G20 calls for stepped-up trade dialogue; no agreement on path forward

G20 calls for stepped-up trade dialogue; no agreement on path forward

G20 calls for stepped-up trade dialogue; no agreement on path forward

The EU finance ministers signed a joint text last week that will form their mandate for this weekend's meeting, criticizing " unilateral" US trade actions, Reuters reported.

Long-simmering trade tensions have burst into the open in recent months, with the United States and China - the world's largest and second-largest economies - slapping tariffs on $34 billion worth of each other's goods so far.

They emphasized "the need to step up dialogue and actions to mitigate risks and enhance confidence".

The group of finance chiefs and central bankers from around the world published the communique at the end of a two-day summit in Buenos Aires, Argentina.

US Treasury secretary Steven Mnuchin joined finance ministers from the world's leading economies in highlighting the risk from "heightened trade and geopolitical tensions" at a G20 meeting marred by the continued dispute over tariffs.

European Union finance chief Pierre Moscovici fired a barb at US President Donald Trump on Sunday (Jul 22) as he called on both sides of an ongoing global trade dispute to "act as allies".

However he added: "Any time they want to sit down and negotiate meaningful changes, I and our team are available".

Le Maire said there was no disagreement between France and Germany over how and when to start trade talks with the United States. Picture taken July 21, 2018. The tariffs applied to long-time USA allies, including Canada, Mexico and the European Union (EU).

He said G7 allies were taking seriously his calls to eliminate tariffs, non-tariff barriers and subsidies among the group, and the Trump administration would pursue such ideas in trade talks next week with European Commission President Jean-Claude Juncker in Washington. Morneau cautioned however, that such a feat, while an "aspirational target", might be hard to pull off in real life.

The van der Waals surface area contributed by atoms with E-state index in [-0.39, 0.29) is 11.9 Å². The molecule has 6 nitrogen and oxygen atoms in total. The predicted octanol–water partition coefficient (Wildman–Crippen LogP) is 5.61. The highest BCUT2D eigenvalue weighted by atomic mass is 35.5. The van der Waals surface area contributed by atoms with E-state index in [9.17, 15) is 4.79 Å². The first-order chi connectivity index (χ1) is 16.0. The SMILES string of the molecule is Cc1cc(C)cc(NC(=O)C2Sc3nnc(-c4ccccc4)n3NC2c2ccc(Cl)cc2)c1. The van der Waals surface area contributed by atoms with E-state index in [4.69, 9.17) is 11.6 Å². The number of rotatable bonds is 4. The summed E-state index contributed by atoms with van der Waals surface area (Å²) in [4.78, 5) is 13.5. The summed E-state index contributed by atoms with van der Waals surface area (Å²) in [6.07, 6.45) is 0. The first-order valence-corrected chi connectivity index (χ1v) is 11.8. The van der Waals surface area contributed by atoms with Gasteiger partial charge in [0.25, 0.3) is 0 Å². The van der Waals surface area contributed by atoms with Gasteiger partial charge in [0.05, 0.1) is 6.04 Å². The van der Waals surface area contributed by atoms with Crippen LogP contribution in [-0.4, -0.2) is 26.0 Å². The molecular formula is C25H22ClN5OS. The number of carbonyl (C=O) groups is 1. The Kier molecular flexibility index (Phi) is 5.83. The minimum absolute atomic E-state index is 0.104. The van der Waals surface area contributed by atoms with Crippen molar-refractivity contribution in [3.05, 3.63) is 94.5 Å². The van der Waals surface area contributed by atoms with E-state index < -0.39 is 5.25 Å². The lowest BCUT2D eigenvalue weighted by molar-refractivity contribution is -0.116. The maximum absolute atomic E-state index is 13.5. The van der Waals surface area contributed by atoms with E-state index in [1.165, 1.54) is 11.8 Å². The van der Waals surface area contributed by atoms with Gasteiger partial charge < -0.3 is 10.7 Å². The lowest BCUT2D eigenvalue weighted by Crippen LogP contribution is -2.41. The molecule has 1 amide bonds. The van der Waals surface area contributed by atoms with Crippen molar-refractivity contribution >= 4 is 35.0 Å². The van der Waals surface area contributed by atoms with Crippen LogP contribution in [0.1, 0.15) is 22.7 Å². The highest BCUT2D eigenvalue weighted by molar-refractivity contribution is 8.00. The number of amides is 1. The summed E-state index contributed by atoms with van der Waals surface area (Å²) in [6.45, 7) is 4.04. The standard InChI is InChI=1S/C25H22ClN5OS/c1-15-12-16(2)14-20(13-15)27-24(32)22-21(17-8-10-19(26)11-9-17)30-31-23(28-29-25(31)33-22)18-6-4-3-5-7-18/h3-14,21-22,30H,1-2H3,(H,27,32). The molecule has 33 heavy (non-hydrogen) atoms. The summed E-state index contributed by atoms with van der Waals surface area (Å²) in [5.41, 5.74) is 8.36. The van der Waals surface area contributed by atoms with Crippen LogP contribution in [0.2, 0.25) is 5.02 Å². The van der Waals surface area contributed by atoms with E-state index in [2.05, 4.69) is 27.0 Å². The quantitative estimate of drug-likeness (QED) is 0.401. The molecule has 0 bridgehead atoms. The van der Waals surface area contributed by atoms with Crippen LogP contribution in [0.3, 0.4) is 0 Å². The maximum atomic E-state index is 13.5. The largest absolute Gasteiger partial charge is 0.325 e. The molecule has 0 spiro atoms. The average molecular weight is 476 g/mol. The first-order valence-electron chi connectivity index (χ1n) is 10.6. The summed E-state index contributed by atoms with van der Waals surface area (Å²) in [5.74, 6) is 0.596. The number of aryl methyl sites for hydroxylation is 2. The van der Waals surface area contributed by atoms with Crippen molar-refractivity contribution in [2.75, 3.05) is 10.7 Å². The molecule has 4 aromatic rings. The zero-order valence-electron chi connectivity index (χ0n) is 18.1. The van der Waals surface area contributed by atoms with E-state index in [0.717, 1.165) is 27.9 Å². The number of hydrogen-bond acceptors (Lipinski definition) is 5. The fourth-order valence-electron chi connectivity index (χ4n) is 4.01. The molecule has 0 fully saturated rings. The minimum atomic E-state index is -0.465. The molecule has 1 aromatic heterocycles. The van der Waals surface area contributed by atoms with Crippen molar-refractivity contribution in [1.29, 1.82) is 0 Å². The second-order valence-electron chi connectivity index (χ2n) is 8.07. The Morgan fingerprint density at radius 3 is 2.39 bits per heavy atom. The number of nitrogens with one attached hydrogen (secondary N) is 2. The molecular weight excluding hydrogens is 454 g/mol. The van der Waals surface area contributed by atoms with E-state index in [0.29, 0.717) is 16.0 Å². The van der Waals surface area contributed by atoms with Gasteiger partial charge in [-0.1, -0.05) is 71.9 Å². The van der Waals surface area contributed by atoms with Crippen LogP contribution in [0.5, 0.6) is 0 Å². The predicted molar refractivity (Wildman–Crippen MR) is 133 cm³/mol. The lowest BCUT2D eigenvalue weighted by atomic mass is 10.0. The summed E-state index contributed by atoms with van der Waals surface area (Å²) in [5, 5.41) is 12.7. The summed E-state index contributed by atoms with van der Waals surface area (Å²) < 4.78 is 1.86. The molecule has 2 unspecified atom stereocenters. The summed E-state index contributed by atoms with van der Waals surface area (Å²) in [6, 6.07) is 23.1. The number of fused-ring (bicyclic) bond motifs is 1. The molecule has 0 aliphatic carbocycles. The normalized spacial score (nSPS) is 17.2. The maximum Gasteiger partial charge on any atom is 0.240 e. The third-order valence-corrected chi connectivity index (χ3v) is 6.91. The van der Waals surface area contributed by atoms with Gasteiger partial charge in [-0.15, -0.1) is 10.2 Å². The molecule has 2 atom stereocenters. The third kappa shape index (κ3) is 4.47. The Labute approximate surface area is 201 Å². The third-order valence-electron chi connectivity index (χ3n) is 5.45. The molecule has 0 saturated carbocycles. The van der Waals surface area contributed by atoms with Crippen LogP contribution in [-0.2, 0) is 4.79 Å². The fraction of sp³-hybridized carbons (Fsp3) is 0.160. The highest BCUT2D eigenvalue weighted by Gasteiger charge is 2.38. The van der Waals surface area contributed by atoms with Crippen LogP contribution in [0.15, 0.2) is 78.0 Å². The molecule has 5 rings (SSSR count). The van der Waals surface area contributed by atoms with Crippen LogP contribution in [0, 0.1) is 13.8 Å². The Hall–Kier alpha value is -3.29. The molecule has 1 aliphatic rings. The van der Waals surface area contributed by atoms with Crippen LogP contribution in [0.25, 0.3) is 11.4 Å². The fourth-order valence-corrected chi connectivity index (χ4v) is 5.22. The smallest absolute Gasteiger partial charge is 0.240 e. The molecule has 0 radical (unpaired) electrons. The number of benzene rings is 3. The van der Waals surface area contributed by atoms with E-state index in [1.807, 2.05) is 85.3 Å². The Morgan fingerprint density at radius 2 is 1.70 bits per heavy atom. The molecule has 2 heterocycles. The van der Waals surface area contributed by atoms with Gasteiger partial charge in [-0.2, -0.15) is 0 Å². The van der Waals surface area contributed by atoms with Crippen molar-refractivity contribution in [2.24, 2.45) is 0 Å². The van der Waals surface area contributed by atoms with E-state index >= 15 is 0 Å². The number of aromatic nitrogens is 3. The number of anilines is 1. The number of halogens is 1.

European Commissioner for Economic and Financial Affairs Pierre Moscovici told reporters that the meeting was not tense, but produced little movement from entrenched positions on trade.

Mr Trump has angered European allies by imposing import tariffs of 25 per cent on steel and 10 per cent on aluminium, causing the European Union to retaliate with similar amounts of tariffs on Harley-Davidson motorcycles, Kentucky bourbon and other products.

"We believe that targeting us is certainly inappropriate. and that we must act with the USA as allies - not foes but allies", added Moscovici.

The U.S. has also imposed tariffs of 25 percent on steel and 10 percent on aluminum, including from Europe.

Protectionism, he said, benefits no one, creating "no winners, only casualties".

Calling on Trump to reconsider his ham-fisted trade policy towards the 28-member bloc, Moscovici argued that "targeting us [with sanctions] is certainly inappropriate... and that we must act with the U.S. as allies - not foes but allies".

International Monetary Fund chief Christine Lagarde had warned on Wednesday that the United States economy was "especially vulnerable" to trade conflicts "because so much of its global trade will be subject to retaliatory measures".

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